Pollock provided an articulate summation of himself and his work:

Technic is the result of a need—
new needs demand new technics—
control—denial of the accident—
States of order—
energy and motion made visible—
memories arrested in
space, human needs and motives—
acceptance— [1]

Pollock’s innovations helped to establish international prestige for American art while altering the traditional methods of painting and placing a new emphasis on process rather than product.

1. Francis V. O’Connor and Eugene Victor Thaw, eds. Jackson Pollock: A Catalogue Raisonné of Paintings, Drawings and Other Works, p. 253.

Jackson Pollock

Jackson Pollock (1912–1956). Enchanted Forest, 1947. Oil on canvas, 221.3 x 114.6 cm. Peggy Guggenheim Collection, 76.2553.151. © 2007 The Pollock-Krasner Foundation/Artists Rights Society (ARS), New York

  • What do you see? Describe this work as fully as possible.
  • How do you think this painting was made? Describe the steps that the artist went through in the creation of this work.
  • Focus in on a single line within this painting. Stand up and re-create the movement that the artist might have used to make this line. What part or parts of your body did you need to use?
  • Which marks are in the background? Which are closest to the surface? How can you tell?
  • Take a look at the entire work. What words would you use to describe the mood or feeling it communicates. Why?
  • Pollock would usually title his works after they were completed. This work is titled Enchanted Forest. Does this seem like an appropriate title to you? Why? Why not? What title would you give to this painting?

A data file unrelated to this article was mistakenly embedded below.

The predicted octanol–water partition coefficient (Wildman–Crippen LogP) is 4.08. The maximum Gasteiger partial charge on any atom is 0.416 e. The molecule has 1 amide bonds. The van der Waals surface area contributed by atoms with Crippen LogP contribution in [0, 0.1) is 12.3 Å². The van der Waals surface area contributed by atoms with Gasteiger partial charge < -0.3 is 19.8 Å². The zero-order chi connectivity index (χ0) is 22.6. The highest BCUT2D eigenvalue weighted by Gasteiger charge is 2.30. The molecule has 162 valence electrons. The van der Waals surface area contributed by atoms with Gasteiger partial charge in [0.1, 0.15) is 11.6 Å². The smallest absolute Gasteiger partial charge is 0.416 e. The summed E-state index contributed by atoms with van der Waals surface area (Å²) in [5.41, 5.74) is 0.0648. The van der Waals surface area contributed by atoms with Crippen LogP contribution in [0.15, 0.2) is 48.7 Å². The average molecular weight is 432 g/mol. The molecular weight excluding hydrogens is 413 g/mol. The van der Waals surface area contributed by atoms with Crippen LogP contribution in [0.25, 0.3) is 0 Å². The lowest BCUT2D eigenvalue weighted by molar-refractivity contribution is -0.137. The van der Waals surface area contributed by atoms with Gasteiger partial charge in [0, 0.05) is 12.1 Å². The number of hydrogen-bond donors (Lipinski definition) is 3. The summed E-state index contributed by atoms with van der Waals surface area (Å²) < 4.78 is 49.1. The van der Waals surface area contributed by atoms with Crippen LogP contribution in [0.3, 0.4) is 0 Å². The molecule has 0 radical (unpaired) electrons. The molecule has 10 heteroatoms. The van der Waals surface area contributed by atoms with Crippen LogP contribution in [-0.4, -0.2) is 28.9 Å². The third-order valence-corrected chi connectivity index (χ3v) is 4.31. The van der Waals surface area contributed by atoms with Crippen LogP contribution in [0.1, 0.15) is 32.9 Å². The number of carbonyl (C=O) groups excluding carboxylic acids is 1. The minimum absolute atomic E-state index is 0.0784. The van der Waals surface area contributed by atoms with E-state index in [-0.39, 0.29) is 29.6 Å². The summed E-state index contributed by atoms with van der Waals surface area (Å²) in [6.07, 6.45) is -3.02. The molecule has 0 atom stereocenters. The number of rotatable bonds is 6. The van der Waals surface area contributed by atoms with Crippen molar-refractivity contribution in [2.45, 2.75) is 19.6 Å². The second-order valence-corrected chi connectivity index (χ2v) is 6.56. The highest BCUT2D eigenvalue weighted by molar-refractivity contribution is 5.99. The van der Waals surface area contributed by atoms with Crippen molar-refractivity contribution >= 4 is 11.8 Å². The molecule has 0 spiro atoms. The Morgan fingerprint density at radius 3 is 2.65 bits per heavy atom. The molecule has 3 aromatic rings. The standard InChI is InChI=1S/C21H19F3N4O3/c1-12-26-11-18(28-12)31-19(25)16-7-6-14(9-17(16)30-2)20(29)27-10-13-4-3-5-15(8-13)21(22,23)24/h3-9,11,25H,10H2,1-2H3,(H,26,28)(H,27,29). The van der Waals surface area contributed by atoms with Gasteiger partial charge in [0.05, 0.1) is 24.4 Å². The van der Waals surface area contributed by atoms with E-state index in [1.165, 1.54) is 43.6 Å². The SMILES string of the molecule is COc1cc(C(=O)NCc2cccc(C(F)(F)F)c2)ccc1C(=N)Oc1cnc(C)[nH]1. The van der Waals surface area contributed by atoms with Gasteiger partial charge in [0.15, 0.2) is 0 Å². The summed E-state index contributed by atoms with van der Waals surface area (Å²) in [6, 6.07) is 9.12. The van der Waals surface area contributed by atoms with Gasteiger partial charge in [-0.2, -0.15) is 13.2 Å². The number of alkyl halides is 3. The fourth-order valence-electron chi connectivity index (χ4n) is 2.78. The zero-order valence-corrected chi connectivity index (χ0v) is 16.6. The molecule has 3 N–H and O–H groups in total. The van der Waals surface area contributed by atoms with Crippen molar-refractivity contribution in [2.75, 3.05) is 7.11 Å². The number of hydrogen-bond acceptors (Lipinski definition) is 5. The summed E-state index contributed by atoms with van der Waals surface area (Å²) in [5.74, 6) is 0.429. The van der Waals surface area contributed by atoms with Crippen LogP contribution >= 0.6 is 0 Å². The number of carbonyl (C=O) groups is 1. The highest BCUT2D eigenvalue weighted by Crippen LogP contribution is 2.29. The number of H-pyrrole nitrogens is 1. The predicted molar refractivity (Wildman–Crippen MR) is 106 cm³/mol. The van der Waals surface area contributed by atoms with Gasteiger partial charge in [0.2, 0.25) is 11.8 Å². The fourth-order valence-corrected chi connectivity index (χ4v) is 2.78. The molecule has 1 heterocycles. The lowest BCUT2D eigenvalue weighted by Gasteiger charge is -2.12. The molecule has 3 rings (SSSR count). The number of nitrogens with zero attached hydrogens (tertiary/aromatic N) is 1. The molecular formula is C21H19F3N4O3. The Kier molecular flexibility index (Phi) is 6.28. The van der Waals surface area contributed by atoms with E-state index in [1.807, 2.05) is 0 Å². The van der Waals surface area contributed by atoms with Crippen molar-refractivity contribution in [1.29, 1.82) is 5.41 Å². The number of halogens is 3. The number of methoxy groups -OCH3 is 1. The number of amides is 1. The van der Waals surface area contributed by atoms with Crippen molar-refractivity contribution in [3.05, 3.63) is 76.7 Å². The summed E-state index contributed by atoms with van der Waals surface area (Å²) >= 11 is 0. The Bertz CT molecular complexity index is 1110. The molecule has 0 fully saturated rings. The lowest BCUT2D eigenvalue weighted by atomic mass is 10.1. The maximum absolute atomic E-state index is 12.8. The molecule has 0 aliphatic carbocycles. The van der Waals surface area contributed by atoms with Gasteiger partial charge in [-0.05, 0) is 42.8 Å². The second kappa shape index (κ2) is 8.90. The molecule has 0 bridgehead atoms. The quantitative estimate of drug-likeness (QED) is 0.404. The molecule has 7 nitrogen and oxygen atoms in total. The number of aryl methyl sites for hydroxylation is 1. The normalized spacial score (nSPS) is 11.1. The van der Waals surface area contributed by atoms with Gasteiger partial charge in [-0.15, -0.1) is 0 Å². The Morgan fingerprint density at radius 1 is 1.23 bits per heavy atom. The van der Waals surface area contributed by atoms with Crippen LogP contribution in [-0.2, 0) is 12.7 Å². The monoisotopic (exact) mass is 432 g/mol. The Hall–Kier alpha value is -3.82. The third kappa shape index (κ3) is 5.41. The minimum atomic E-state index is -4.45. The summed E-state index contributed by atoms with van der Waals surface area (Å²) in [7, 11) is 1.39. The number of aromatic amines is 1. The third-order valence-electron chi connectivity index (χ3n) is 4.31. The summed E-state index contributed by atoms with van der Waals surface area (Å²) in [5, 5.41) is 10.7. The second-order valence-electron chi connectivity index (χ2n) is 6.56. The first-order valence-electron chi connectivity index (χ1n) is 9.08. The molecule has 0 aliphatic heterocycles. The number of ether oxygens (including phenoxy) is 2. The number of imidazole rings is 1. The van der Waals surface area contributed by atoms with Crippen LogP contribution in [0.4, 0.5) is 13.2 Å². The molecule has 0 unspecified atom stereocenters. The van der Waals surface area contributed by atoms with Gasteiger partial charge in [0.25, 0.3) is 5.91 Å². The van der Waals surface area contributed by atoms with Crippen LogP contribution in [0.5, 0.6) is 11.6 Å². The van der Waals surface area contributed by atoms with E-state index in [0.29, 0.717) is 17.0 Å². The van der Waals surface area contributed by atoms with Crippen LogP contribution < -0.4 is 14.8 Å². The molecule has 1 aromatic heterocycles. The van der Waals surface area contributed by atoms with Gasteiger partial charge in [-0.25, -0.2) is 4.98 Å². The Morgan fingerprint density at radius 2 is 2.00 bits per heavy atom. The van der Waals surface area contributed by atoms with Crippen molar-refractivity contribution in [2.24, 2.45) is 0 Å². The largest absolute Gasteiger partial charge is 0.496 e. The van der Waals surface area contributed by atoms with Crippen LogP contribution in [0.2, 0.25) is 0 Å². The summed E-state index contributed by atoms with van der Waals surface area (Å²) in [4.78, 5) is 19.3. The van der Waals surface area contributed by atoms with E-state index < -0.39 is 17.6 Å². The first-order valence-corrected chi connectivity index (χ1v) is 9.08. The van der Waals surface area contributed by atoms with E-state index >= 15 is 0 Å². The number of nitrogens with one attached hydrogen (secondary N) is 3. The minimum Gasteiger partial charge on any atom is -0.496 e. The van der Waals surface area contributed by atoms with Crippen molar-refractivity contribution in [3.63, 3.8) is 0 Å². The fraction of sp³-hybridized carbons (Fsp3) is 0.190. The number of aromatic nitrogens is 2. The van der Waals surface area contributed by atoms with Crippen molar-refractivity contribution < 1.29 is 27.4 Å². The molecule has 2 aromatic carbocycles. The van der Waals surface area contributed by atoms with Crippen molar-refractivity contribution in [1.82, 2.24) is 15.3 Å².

Jackson Pollock (1912–1956). Enchanted Forest, 1947. Oil on canvas, 221.3 x 114.6 cm. Peggy Guggenheim Collection, 76.2553.151. © 2007 The Pollock-Krasner Foundation/Artists Rights Society (ARS), New York

To emulate Pollock’s method of painting you will need the following supplies:

  • plastic sheeting to protect against spills;
  • unprimed canvas or cotton duck approximately 3 x 2 feet;
  • tempera or latex house paint in a few different colors, thinned with water to a consistency that will pour and flow;
  • wooden sticks, old stiff household brushes.

Pollock’s painting studio was located in a barn where he could boldly fling paint around. If you don’t have an empty barn or painting studio, experiment with Pollock’s technique outside. Cover a wide area of asphalt or pavement with a plastic tarpaulin to protect it from splatters. On top, lay a smaller piece of unprimed canvas or cotton duck purchased from an art supply or fabric store. Either tempera or latex house paints can be used. Limit your palette to no more than four colors (Pollock limited his palette to a few colors too). In plastic containers, mix the paint with water until it reaches a thick but flowing consistency. Using the wooden sticks and dried brushes as applicators, experiment with various ways of dripping, spattering, and pouring paint onto the surface. Try repeating a gesture several times as you move around the canvas trying to recreate Pollock’s all-over approach. Repeat with various colors layering the lines and inventing new gestures, movements, and rhythms as you go. When your painting is complete discuss the process. How did making a painting in this way change your ideas about Pollock’s work?

Visual Arts

Although Pollock received great acclaim as an innovative and inventive artist, he also was severely criticized. Many were skeptical of his unconventional working methods and labeled him “Jack the Dripper.” Battle lines were drawn between Pollock’s “highbrow” supporters and his “lowbrow” detractors, who couldn’t understand why drips and spatters should be deemed art. In your classroom stage a debate, waging the most convincing arguments to support or assail Pollock’s art.

English / Language Arts